He adds: “There seems to be a willingness to think about the financial regulatory and supervisory piece in the context of prioritising climate change.”
The Aviva report argues that unless global supervisory regimes incentivise financial institutions to mobilise finance to support the mitigation and adaptation efforts of countries around the world, particularly in emerging markets and developing economies, “there is risk is that those actions are only ever a second-tier priority”.
Tayler says: “The world is pivoting towards net zero, and finance needs proactive net zero leadership from its regulators, which means they need to evolve to embrace the new paradigm.”
Tayler argues that the prudential regimes governed by the Basel Committee on Banking Supervision and the International Association of Insurance Supervisors – which demand banks and insurers match assets to liabilities and encourage holding assets perceived as low risk – disincentivise institutions and investors from allocating to those countries that desperately need private finance for climate adaptation.
“There are good reasons for telling insurers to match investments to liabilities, but if you invest according to market neutrality, you hold lots of developed market sovereign debt and investment grade credit. The latter tends to be issued by automotive manufacturers or petrochemical companies which are the biggest contributors to climate change. So, what we end up with is a house of cards,” Tayler says.
In a climate-induced financial crisis or collapse, Tayler says no asset class or geography will be unaffected, including the assets perceived as ‘low risk’ that are required by prudential regimes to be held in huge quantity.
“A more holistic and systemic approach is needed this could be provided through the preparation and implementation of climate roadmaps throughout the architecture,” he says.
The current climate risk disclosure regime also acts as a disincentive to investors to allocate capital to companies and countries that most need it, since they have relatively higher risk profiles that asset owners do not want to include in their own reporting.
Instead, Tayler wants to see all companies and financial institutions produce a roadmap indicating how they, and those that regulate them, “will manage the physical risks of climate change and will seize the opportunities of the transition”.
He proposes that an international body – possibly the Financial Stability Board, established by the Group of 20 (G20) in the aftermath of the global financial crisis – annually assess the overall state of the transition and make recommendations for change.
Echoing Georgieva’s calls at COP27, Tayler acknowledges that without collaboration there is no hope of reform.
“It makes no sense for any single country or actor to win a race towards its own net zero ambition while others lag far behind – or even head in the opposite direction. The G20 member states and interested G77 members should begin work towards convening a summit to collectively harness the international financial architecture to promote a global net zero target, inviting institutions within the architecture to develop roadmaps and proposals for reform.”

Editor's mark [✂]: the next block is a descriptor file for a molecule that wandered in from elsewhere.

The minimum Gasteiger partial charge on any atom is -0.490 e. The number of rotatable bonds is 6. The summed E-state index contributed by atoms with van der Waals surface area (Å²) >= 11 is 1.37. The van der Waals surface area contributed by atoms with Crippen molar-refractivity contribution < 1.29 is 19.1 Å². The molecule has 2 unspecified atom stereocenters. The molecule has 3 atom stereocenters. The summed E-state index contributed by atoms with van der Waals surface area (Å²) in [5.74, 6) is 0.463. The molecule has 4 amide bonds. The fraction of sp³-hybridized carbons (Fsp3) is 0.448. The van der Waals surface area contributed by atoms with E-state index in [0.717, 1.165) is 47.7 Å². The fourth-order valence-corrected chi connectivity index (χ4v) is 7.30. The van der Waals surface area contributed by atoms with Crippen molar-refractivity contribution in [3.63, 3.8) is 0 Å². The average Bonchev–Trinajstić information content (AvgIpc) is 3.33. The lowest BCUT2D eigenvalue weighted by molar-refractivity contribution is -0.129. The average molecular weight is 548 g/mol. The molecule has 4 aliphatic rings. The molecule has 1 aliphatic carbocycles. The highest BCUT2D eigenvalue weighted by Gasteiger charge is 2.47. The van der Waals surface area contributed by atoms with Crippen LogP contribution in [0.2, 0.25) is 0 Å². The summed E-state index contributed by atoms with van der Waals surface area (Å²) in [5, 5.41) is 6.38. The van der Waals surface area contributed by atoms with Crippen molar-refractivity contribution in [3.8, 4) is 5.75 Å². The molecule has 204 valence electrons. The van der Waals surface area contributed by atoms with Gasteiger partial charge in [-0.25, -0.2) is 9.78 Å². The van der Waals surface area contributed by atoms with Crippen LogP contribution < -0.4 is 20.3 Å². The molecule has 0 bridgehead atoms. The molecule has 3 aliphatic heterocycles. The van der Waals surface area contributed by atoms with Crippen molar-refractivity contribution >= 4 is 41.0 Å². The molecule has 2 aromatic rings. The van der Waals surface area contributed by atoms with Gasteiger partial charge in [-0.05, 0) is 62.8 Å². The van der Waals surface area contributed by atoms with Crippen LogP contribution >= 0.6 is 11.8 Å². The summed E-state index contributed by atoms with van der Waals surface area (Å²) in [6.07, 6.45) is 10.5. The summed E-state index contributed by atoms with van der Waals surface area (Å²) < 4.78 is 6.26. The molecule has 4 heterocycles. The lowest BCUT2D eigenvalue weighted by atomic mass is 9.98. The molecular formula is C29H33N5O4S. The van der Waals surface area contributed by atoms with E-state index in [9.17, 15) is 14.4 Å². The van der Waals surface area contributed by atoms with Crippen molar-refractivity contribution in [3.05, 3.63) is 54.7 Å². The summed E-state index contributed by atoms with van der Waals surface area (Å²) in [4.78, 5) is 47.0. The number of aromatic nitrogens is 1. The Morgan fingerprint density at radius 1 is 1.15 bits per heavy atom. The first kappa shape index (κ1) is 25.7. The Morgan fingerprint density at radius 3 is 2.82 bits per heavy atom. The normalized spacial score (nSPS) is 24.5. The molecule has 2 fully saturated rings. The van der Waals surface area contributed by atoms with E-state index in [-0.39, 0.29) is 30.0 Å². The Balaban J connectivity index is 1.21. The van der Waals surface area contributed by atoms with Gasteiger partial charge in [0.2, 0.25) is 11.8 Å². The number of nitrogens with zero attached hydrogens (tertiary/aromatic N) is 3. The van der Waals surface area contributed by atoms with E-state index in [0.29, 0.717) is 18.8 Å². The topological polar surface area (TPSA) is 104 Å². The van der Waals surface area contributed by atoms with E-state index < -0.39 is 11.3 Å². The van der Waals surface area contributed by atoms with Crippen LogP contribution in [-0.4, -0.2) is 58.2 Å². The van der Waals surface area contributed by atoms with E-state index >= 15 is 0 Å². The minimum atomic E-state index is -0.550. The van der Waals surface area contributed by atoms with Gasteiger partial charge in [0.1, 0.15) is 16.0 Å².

He adds: “This work should start now, with a view to proposals being adopted at such a summit: the ultimate aim is to make the global economic system operate in the interests of the global public good by supporting action to address the biggest challenge faced by humanity.”
- Create a roadmap or transition plan to place the supervision of the just transition to net zero on or before 2050 on a science-based pathway at the centre of its purpose and work programmes.
- Review its mandate and constitution and request relevant stakeholders suggest any changes necessary to support the reorienting of the institution towards putting climate at its heart.
- Report annually on the progress of the institution and those it supervises, regulates, coordinates and oversees, towards delivery of the net-zero ambition.
- Collaborate with the other elements of the architecture to create and collectively steward a global net-zero transition plan for finance, reporting annually on global progress and making recommendations to governments for the policy action needed to deliver the enabling environment for the successful transition of the global finance system.
- Convene a summit to agree and implement necessary reforms, celebrating 80 years since the original Bretton Woods Conference and plotting a pathway for the global financial system to be harnessed to tackle the pre-eminent challenge of the next 80 years – the climate emergency.
Source: Aviva Investors